Grover Cleveland

Executive Order

March 21, 1888

To the United States Civil Service Commission.

GENTLEMEN: I desire to make a suggestion regarding subdivision (c), General Rule III, of the amended civil-service rules promulgated February 2, 1888. It provides for the promotion of an employee in a Department who is below or outside of the classified service to a place within said classified service in the same Department upon the request of the appointing officer, upon the recommendation of the Commission and the approval of the President, after a noncompetitive examination, in case such person has served continuously for two years in the place from which it is proposed to promote him, and "because of his faithfulness and efficiency in the position occupied by him," and "because of his qualifications for the place to which the appointing officer desires his promotion."

It has occurred to me that this provision must be executed with caution to avoid the application of it to cases not intended and the undue relaxation of the general purposes and restrictions of the civil-service law.

Noncompetitive examinations are the exceptions to the plan of the act, and the rules permitting the same should be strictly construed. The cases arising under the exception above recited should be very few, and when presented they should precisely meet all the requirements specified, and should be supported by facts which will develop the basis and reason of the application of the appointing officer and which will commend them to the judgment of the Commission and the President. The sole purpose of the provision is to benefit the public service, and it should never be permitted to operate as an evasion of the main feature of the law, which is competitive examinations.

As these cases will first be presented to the Commission for recommendation, I have to request that you will formulate a plan by which their merits can be tested. This will naturally involve a statement of all the facts deemed necessary for the determination of such applications, including the kind of work which has been done by the person proposed for promotion and the considerations upon which the allegations of the faithfulness, efficiency, and qualifications mentioned in the rule are predicated.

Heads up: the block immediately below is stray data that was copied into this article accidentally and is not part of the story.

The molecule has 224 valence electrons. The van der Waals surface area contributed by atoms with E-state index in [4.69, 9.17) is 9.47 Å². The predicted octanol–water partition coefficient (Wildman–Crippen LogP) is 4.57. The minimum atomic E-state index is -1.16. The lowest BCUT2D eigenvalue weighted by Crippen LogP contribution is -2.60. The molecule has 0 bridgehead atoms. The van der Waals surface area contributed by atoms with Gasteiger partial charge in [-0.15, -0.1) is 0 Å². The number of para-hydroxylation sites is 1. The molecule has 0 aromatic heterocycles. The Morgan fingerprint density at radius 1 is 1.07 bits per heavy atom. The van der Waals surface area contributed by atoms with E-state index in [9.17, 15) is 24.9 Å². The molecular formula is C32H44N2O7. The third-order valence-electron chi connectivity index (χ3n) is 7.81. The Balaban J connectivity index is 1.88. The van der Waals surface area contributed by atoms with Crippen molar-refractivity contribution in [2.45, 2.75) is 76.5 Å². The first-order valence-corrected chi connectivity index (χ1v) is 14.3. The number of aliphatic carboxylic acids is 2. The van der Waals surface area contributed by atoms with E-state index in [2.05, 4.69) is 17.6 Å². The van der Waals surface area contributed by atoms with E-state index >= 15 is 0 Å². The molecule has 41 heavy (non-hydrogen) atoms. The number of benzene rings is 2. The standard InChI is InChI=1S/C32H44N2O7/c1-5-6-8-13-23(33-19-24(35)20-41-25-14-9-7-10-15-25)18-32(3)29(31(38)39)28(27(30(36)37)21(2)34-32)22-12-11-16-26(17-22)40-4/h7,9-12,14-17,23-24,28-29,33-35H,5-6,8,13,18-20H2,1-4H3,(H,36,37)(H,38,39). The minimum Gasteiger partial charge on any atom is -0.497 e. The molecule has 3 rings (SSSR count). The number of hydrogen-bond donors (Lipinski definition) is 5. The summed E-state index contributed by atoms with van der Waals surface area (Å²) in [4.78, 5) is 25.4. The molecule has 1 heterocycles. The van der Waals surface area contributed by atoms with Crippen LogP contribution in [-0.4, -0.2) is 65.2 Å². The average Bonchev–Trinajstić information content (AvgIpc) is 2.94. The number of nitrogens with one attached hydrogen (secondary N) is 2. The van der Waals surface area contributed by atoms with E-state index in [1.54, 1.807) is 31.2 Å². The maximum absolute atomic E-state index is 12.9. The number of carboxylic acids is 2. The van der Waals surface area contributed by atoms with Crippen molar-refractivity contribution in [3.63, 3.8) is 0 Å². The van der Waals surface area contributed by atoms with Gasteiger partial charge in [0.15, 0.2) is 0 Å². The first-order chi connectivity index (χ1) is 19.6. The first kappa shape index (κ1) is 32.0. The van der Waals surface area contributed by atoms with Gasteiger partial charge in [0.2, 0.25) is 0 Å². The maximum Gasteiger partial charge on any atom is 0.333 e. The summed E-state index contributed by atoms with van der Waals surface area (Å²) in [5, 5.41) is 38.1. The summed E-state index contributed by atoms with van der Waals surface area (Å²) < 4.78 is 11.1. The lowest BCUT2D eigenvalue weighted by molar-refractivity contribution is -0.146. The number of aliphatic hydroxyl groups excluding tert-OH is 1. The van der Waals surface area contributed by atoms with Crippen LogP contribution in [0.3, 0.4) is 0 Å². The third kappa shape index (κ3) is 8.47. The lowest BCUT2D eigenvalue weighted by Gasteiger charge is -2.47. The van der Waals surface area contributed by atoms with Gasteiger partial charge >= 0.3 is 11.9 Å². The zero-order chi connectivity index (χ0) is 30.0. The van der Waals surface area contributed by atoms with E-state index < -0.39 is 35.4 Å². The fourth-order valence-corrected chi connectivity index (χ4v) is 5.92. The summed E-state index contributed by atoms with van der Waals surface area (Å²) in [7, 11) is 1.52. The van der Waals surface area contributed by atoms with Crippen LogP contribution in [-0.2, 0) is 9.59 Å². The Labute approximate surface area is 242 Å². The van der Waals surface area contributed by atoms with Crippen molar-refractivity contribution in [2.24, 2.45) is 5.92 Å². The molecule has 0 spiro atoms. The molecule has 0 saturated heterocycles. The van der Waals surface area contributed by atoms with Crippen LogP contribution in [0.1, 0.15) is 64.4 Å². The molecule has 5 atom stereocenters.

What has already been written naturally suggests another very important subject, to which I will invite your attention.

The desirability of the rule which I have commented upon would be nearly, if not entirely, removed, and other difficulties which now embarrass the execution of the civil-service law would be obviated, if there was a better and uniform classification of the employees in the different Departments. The importance of this is entirely obvious. The present imperfect classifications, hastily made, apparently with but little care for uniformity, and promulgated after the last Presidential election and prior to the installation of the present Administration, should not have been permitted to continue to this time.

It appears that in the War Department the employees were divided on the 19th day of November, 1884, into eight classes and subclasses, embracing those earning annual salaries from $900 to $2,000.

The Navy Department was classified November 22, 1884, and its employees were divided into seven classes and subclasses, embracing those who received annual salaries from $720 to $1,800.

In the Interior Department the classification was made on the 6th day of December, 1884. It consists of eight classes and subclasses, and embraces employees receiving annual salaries from $720 to $2,000.

On the 2d day of January, 1885, a classification of the employees in the Treasury Department was made, consisting of six classes and subclasses, including those earning annual salaries from $900 to $1,800.

In the Post-Office Department the employees were classified on February 6, 1885, into nine classes and subclasses, embracing persons earning annual salaries from $720 to $2,000.

On the 12th of December, 1884, the Bureau of Agriculture was classified in a manner different from all the other Departments, and presenting features peculiar to itself.

It seems that the only classification in the Department of State and the Department of Justice is that provided for by section 163 of the Revised Statutes, which directs that the employees in the several Departments shall be divided into four classes. It appears that no more definite classification has been made in these Departments.

I wish the Commission would revise these classifications and submit to me a plan which will as far as possible make them uniform, and which will especially remedy the present condition which permits persons to enter a grade in the service in the one Department without any examination which in another Department can only be entered after passing such examination. This, I think, should be done by extending the limits of the classified service rather than by contracting them.


Grover Cleveland, Executive Order Online by Gerhard Peters and John T. Woolley, The American Presidency Project

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